A drought in Europe this summer could expose the Nuclear Industry to yet more bad publicity following the disaster at Fukushima. The driest spring for a century has hit France particularly hard, leaving French agriculture facing a reduction of 11.5% from their average wheat harvest and could lead to blackouts across mainland Europe.
With water urgently needed by French farmers and river levels rapidly dropping the French nuclear power industry is preparing for a potential worst case scenario. France produces 75% of its electricity from nuclear power and traditionally exports some of this power across Europe. However if river levels drop further then many nuclear plants in France will no longer be able to cool their reactors, forcing them to reduce power output or even to shut down completely. Thomas Hondre, head of nuclear reactors at ASN (the French nuclear watchdog), commented that “we are in a drought situation that could prolong – and in case of a severe drought, if water levels go below set limits, power output has to be cut or completely stopped.” Indeed such situations have already come to pass; in the heat waves of 2003 and 2006.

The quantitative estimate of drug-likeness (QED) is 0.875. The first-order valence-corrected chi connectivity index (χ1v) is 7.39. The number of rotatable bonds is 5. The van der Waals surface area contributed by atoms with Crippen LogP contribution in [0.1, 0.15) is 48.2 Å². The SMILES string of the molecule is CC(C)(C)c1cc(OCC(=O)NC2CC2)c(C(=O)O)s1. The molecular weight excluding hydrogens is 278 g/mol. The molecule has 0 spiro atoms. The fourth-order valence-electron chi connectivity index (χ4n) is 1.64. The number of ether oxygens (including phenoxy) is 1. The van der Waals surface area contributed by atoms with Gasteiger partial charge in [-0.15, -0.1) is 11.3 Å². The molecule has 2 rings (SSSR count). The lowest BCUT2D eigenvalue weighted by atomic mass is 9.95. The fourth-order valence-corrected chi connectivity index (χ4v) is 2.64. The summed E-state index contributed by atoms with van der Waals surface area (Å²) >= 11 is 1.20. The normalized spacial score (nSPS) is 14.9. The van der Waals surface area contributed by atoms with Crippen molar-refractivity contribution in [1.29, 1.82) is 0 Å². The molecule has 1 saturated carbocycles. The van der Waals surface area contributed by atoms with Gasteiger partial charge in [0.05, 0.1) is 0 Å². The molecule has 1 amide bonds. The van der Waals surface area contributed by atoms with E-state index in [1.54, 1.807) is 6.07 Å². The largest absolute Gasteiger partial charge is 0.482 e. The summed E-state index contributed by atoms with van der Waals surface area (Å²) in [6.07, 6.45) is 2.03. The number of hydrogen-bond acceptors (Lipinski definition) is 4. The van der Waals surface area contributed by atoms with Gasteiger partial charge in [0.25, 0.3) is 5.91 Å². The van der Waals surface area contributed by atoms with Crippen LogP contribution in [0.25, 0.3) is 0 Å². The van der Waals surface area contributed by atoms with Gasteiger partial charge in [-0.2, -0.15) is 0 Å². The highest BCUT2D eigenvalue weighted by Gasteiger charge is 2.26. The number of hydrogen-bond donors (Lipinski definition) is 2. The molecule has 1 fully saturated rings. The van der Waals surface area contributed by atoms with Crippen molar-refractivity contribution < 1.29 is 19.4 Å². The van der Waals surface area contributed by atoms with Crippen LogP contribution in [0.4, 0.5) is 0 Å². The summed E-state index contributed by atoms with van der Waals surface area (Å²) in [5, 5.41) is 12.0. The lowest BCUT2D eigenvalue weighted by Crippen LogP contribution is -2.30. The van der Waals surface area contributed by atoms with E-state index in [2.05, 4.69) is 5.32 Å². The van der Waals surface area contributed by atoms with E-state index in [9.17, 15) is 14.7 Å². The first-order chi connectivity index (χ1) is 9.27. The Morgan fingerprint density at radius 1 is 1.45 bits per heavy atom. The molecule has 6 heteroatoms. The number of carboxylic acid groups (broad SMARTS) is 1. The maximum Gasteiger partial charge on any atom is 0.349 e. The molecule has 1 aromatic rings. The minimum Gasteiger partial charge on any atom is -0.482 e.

The problem is further exacerbated by the dramatic change that German energy policy has undergone in recent months. 7 of the country’s nuclear power plants have been shut down this year and are not expected to go back online. Indeed, the German Chancellor Angela Merkel has announced that by 2022 Germany will have shut down all of its nuclear reactors. This shortfall was expected to be bridged in the short term by importation of French nuclear power.
The French energy grid is not just under pressure from possible nuclear shutdown and increased export demands. French hydro-electric plants are also rapidly coming under pressure from reduced water availability. It has been estimated that 2.1 terawatt-hours of hydro-electric power have been lost over the past three months due to increasingly low water levels. 20% of French power capacity is generated through hydro-electricity. French coal power is also under strain as further reductions in river levels could mean that it would become increasingly difficult to transport coal to the plants.
With the threat of blackouts across Europe beginning to become a possibility the Nuclear power industry claims of reliable, dependable, safe power look set to take a further battering. What are your thoughts?